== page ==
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Couple Not Entitled to Deduct Rental Losses

SEP. 29, 2020

Lucero, Ronald J. et ux. v. Commissioner

DATED SEP. 29, 2020
DOCUMENT ATTRIBUTES
  • Case Name
    Ronald J. Lucero et ux. v. Commissioner
  • Court
    United States Tax Court
  • Docket
    No. 588-18
  • Judge
    Pugh, Cary Douglas
  • Parallel Citation
    T.C. Memo. 2020-136
    120 T.C.M. (CCH) 231
  • Code Sections
  • Subject Areas/Tax Topics
  • Jurisdictions
  • Tax Analysts Document Number
    2020-38008
  • Tax Analysts Electronic Citation
    2020 TNTF 189-31

Lucero, Ronald J. et ux. v. Commissioner

RONALD J. LUCERO AND MARY L. LUCERO,
Petitioners
v.
COMMISSIONER OF INTERNAL REVENUE,
Respondent

UNITED STATES TAX COURT

Filed September 29, 2020

Ronald J. Lucero and Mary L. Lucero, pro sese.

Charles A. S. Wiseman, for respondent.

MEMORANDUM FINDINGS OF FACT AND OPINION

PUGH, Judge: In separate notices of deficiency both dated October 10, 2017, respondent determined deficiencies of $6,404 for Mr. Lucero for 2014 and $8,192 for petitioners for 2015.1

[*2] After concessions by petitioners, the remaining issue for decision is whether any of petitioners' real estate losses reported on their Schedule E, Supplemental Income and Loss, are limited by section 280A or 469 for the years in issue.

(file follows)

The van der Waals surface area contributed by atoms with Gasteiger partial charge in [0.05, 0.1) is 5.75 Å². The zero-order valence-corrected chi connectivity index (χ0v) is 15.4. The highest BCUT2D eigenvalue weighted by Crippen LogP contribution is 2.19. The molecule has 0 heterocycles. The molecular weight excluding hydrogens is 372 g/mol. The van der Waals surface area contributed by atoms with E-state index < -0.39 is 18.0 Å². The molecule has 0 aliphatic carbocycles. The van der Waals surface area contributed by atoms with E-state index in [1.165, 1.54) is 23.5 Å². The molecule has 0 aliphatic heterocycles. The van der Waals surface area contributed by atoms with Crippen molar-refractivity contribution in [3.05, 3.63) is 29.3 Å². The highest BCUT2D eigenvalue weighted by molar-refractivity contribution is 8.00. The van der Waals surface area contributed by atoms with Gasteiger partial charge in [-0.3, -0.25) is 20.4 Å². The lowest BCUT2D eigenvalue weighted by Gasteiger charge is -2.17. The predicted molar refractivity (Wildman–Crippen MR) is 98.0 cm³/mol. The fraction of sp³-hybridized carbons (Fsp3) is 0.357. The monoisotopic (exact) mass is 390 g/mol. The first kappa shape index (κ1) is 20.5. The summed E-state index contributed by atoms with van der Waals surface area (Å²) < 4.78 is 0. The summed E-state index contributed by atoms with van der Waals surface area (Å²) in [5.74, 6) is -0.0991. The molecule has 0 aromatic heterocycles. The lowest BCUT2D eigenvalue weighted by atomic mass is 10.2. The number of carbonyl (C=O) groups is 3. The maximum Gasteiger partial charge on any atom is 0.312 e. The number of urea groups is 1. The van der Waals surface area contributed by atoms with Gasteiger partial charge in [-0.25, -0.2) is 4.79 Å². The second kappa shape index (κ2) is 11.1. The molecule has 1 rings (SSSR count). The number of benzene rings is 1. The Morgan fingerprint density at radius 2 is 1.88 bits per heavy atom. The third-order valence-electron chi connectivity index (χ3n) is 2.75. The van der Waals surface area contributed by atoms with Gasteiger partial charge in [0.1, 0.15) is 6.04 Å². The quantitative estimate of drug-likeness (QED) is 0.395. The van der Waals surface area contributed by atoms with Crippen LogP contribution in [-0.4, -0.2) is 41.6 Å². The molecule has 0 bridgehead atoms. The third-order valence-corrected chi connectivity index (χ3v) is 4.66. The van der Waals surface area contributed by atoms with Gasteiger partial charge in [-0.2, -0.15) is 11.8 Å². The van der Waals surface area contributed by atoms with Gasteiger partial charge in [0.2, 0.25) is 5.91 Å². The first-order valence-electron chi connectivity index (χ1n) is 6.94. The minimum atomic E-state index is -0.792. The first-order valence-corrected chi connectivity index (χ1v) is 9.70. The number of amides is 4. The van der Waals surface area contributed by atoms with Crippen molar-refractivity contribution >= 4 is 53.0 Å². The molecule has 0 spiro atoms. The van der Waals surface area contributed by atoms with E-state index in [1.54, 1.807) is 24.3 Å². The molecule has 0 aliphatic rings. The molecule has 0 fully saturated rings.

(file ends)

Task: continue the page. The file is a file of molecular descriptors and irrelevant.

FINDINGS OF FACT

Some of the facts have been stipulated and are so found. The stipulated facts are incorporated in our findings by this reference. Petitioners were residents of California when they timely filed their petition.

I. The Rental Property

During the years in issue Mr. Lucero owned a short-term-rental property (Sea Ranch property) in The Sea Ranch, California, that is several hours from petitioners' home in Sacramento, California. He rented the property to tenants for 146 nonconsecutive days in 2014 and 152 nonconsecutive days in 2015.

Petitioners paid a property management company, Sea Ranch Escapes, LLC (Sea Ranch Escapes), to manage the property's day-to-day rental operations, which included advertising to prospective tenants, collecting deposit fees and rent, maintaining and cleaning the property between stays, landscaping, assisting [*3] petitioners in hiring repair subcontractors, and responding to tenants' comments and complaints. Mr. Lucero retained control over certain administrative decisions, such as setting rental rates and approving expenses over $100 (unless there was an emergency).

To save money petitioners performed some upkeep on the Sea Ranch property themselves. Mr. Lucero drove to the Sea Ranch property approximately six to nine times each year to landscape, clean and inventory, and make and/or oversee any necessary repairs. In 2015 Mrs. Lucero accompanied him to help clean, decorate, and inventory. Some of those trips required one or both of them to stay multiple nights at the Sea Ranch property. They also stayed at the Sea Ranch property with family for approximately one week during Christmas each year.